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Deadly clashes in south Sudan
Heavy fighting over two days in oil-producing states of Unity and Upper Nile said to have left at least 70 people dead.
Last Modified: 19 Mar 2011 07:21
South Sudan has seen an increase in violence since its vote to secede from the North in January [GALLO/GETTY

Heavy fighting between rebels and the south Sudanese army in the oil-producing states of Unity and Upper Nile, has left at least 70 people dead, according to an army spokesman.

At least 30 soldiers and 11 rebels died in clashes that broke out on Thursday morning in Mayom county, in Unity state, Philip Aguer, a spokesman for the south's Sudan People's Liberation Army (SPLA), said.

"The fighting was very heavy, but the rebels are now being pursued," Aguer said, who added that 34 SPLA soldiers were also wounded.

"The group has split into two groups - one going towards the border with the north and another into a swamp area."

'Well-armed men'

Aguer said the fighting began after the breakdown of talks aimed at persuading the rebels, who totalled "several hundred well-armed men," to join the southern army.

In neighbouring Upper Nile state, clashes between the army and a separate rebel group, which Aguer said was responsible for a bloody raid on the state capital Malakal last Saturday, killed 25 rebels and four SPLA soldiers.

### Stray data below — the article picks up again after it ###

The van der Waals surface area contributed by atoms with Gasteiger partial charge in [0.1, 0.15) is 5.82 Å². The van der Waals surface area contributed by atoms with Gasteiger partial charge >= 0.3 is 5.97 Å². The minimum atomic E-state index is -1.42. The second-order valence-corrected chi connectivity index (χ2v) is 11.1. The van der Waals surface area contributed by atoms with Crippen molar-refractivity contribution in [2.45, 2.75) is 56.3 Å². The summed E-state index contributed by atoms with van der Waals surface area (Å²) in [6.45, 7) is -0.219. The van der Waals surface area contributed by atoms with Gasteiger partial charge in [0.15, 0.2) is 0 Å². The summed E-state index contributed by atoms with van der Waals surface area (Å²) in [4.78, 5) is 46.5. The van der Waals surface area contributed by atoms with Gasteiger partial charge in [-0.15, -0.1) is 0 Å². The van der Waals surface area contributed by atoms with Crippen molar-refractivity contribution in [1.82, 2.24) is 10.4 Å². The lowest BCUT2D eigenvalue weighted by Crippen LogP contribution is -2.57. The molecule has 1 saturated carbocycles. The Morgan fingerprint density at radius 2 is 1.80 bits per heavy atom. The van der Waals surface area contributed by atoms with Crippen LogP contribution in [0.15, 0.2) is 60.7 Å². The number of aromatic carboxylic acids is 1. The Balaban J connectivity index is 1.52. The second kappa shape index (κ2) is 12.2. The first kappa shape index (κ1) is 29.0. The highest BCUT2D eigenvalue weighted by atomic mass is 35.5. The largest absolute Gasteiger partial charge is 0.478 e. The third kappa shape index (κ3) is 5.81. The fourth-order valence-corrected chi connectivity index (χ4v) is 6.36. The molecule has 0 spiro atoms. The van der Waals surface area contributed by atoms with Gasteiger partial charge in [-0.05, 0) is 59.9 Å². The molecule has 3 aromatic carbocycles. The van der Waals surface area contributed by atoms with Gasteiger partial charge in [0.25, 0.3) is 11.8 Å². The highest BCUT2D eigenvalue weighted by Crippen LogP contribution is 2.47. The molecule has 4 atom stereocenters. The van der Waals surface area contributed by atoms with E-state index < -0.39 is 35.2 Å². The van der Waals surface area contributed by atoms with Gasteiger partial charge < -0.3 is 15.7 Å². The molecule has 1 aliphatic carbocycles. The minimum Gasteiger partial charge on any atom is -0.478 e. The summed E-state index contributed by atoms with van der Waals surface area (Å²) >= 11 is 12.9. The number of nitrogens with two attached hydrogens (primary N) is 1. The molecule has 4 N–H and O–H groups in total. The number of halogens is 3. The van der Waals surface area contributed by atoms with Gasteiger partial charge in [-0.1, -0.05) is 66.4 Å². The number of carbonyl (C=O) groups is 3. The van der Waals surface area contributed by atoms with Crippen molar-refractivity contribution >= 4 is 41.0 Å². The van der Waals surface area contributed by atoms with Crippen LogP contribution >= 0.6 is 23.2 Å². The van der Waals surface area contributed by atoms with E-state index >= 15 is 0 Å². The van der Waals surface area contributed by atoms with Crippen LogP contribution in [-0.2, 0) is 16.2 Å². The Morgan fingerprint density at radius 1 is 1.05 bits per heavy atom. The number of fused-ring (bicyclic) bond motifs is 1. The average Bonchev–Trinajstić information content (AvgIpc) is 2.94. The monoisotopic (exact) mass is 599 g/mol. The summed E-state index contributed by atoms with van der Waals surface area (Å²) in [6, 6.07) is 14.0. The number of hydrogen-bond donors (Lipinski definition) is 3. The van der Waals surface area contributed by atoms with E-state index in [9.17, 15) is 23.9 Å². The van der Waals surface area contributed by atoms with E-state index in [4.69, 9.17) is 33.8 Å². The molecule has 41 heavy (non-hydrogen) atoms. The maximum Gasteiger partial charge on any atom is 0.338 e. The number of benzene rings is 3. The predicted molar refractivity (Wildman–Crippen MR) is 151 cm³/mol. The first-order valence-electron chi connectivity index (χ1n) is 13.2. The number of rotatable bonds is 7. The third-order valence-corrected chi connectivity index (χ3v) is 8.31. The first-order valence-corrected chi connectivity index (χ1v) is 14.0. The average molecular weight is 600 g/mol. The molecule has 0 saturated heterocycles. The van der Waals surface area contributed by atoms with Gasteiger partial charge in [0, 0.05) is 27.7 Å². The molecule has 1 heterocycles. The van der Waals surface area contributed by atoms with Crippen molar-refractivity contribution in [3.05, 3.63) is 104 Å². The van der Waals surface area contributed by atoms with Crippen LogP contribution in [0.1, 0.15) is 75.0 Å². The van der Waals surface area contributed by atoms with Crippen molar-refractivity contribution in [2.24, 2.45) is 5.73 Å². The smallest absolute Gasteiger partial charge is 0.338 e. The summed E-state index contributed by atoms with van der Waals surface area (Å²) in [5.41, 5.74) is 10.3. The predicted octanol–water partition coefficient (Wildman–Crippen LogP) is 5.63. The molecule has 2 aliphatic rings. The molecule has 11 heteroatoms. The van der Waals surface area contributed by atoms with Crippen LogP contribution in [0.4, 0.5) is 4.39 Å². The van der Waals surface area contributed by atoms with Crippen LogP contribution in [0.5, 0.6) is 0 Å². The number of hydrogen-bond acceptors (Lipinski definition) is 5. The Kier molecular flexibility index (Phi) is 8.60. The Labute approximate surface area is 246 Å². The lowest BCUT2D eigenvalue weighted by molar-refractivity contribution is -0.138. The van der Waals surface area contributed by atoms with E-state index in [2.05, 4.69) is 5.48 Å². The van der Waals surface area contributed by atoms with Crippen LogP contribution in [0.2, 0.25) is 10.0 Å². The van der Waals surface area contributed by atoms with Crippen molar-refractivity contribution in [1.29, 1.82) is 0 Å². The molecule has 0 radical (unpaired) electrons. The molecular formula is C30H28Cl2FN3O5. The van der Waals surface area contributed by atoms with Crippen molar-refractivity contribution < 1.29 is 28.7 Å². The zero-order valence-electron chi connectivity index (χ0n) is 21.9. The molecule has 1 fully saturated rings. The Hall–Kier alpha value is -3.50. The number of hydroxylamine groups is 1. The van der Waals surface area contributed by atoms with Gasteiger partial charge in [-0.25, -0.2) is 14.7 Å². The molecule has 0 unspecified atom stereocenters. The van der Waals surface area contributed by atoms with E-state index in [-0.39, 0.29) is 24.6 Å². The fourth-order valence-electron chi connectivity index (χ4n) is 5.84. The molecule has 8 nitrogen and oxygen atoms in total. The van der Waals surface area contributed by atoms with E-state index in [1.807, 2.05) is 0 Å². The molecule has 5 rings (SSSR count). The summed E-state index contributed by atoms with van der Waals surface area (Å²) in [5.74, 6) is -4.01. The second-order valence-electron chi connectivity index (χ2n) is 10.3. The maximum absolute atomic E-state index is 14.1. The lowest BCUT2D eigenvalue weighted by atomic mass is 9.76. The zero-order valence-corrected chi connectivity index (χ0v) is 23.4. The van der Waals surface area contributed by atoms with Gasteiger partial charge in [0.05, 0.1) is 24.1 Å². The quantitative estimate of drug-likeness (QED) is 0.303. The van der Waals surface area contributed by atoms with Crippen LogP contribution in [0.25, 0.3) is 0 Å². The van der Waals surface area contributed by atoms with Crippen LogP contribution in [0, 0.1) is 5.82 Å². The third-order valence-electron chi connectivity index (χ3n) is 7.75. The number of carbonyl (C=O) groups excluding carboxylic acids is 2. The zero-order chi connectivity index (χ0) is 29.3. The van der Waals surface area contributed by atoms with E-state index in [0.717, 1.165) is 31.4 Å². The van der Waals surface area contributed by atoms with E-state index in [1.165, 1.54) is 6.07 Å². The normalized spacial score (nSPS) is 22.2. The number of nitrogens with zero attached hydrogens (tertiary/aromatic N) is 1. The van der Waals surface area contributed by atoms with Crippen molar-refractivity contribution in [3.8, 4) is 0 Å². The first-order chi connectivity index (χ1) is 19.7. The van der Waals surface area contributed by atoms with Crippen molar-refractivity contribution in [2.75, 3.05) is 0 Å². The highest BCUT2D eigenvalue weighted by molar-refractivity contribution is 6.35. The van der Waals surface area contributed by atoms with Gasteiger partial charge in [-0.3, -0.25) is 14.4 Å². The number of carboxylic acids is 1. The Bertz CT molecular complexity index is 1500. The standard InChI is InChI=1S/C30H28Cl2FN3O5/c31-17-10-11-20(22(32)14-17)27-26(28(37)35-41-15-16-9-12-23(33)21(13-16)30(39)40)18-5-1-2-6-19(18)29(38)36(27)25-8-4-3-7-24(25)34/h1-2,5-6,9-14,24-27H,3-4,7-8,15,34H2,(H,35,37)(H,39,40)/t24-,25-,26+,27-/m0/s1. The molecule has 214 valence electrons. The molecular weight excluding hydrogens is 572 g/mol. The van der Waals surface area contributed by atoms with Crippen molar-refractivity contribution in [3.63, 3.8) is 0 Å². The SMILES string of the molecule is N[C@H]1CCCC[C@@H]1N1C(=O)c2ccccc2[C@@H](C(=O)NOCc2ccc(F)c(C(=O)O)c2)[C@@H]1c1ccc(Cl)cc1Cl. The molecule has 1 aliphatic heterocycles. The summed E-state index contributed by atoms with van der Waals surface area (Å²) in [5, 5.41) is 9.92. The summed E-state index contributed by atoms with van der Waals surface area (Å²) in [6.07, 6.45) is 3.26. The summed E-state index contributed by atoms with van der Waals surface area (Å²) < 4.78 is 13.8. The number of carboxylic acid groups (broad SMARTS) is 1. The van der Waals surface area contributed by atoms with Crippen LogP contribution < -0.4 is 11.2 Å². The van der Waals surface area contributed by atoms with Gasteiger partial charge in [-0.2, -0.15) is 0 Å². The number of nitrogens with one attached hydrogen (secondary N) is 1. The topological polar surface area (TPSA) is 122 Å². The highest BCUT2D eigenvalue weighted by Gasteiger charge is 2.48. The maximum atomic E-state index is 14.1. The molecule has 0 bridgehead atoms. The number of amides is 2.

"The rebel dead are 25 and there are two captured vehicles, while on the side of the SPLA four were killed," the army spokesman said.

The rebels' commander, known as Ulony, was wounded in both arms, but was believed to have escaped across the border into north Sudan.

"Our troops chased him and the rest of his forces but they could not continue across the border," Aguer said.

UN officials confirmed that heavy clashes had taken place, but they were unable to verify the casualty figures.

South Sudan has seen a surge in bloody clashes between rebel groups and the army since a largely peaceful January referendum on independence, in which southerners voted almost unanimously to form their own nation.

Unity and Upper Nile states are close to the south's border with the north - its former civil war enemy who the southern government has repeatedly accused of supplying arms and providing bases for rebels.

Talks to resume

The leaders of north and south tentatively agreed on Thursday to resume talks aimed at resolving a host of outstanding issues before the international community recognises an independent south in July.

The talks had broken off last week amid bloody clashes in the south and accusations of a northern conspiracy.

Pagan Amum, the secretary-general of the south's ruling Sudan People's Liberation Movement (SPLM), has charged that the Khartoum government is arming Arab tribes all along the north-south border in a policy of attempted genocide.

Southern officials have also released documents they say details northern arms shipments to southern militias.

The north has repeatedly rejected such accusations, insisting the documents were forgeries.

Analysts have warned that security will pose a major challenge for the southern authorities in the run-up to recognition.

Source:
Agencies
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